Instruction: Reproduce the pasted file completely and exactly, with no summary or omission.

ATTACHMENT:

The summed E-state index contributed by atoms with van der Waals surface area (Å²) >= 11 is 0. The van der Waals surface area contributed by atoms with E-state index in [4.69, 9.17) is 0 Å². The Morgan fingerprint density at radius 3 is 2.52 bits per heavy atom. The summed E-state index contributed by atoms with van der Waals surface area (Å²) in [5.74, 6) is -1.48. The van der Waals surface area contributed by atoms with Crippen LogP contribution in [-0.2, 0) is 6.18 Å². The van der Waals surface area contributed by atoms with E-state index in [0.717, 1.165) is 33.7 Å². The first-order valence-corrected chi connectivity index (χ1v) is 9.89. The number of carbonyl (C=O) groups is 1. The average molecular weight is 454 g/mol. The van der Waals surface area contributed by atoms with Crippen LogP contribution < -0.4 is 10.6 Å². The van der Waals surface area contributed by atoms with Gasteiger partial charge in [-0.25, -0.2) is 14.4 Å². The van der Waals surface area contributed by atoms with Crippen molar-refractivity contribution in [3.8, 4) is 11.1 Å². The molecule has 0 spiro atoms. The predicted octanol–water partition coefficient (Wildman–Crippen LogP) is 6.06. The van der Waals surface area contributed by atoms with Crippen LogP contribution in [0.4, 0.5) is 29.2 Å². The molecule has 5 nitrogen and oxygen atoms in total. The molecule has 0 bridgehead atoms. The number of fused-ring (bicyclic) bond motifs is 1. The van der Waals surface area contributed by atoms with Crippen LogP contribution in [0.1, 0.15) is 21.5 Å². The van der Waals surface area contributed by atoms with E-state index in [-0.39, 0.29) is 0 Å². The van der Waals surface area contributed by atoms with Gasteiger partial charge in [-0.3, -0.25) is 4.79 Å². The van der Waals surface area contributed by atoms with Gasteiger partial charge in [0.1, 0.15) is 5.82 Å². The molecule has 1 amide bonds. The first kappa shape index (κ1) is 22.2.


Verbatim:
The summed E-state index contributed by atoms with van der Waals surface area (Å²) >= 11 is 0. The van der Waals surface area contributed by atoms with E-state index in [4.69, 9.17) is 0 Å². The Morgan fingerprint density at radius 3 is 2.52 bits per heavy atom. The summed E-state index contributed by atoms with van der Waals surface area (Å²) in [5.74, 6) is -1.48. The van der Waals surface area contributed by atoms with Crippen LogP contribution in [-0.2, 0) is 6.18 Å². The van der Waals surface area contributed by atoms with E-state index in [0.717, 1.165) is 33.7 Å². The first-order valence-corrected chi connectivity index (χ1v) is 9.89. The number of carbonyl (C=O) groups is 1. The average molecular weight is 454 g/mol. The van der Waals surface area contributed by atoms with Crippen LogP contribution < -0.4 is 10.6 Å². The van der Waals surface area contributed by atoms with Gasteiger partial charge in [-0.25, -0.2) is 14.4 Å². The van der Waals surface area contributed by atoms with Crippen molar-refractivity contribution in [3.8, 4) is 11.1 Å². The molecule has 0 spiro atoms. The predicted octanol–water partition coefficient (Wildman–Crippen LogP) is 6.06. The van der Waals surface area contributed by atoms with Crippen LogP contribution in [0.4, 0.5) is 29.2 Å². The molecule has 5 nitrogen and oxygen atoms in total. The molecule has 0 bridgehead atoms. The number of fused-ring (bicyclic) bond motifs is 1. The van der Waals surface area contributed by atoms with Crippen LogP contribution in [0.1, 0.15) is 21.5 Å². The van der Waals surface area contributed by atoms with E-state index in [-0.39, 0.29) is 0 Å². The van der Waals surface area contributed by atoms with Gasteiger partial charge in [-0.3, -0.25) is 4.79 Å². The van der Waals surface area contributed by atoms with Gasteiger partial charge in [0.1, 0.15) is 5.82 Å². The molecule has 1 amide bonds. The first kappa shape index (κ1) is 22.2.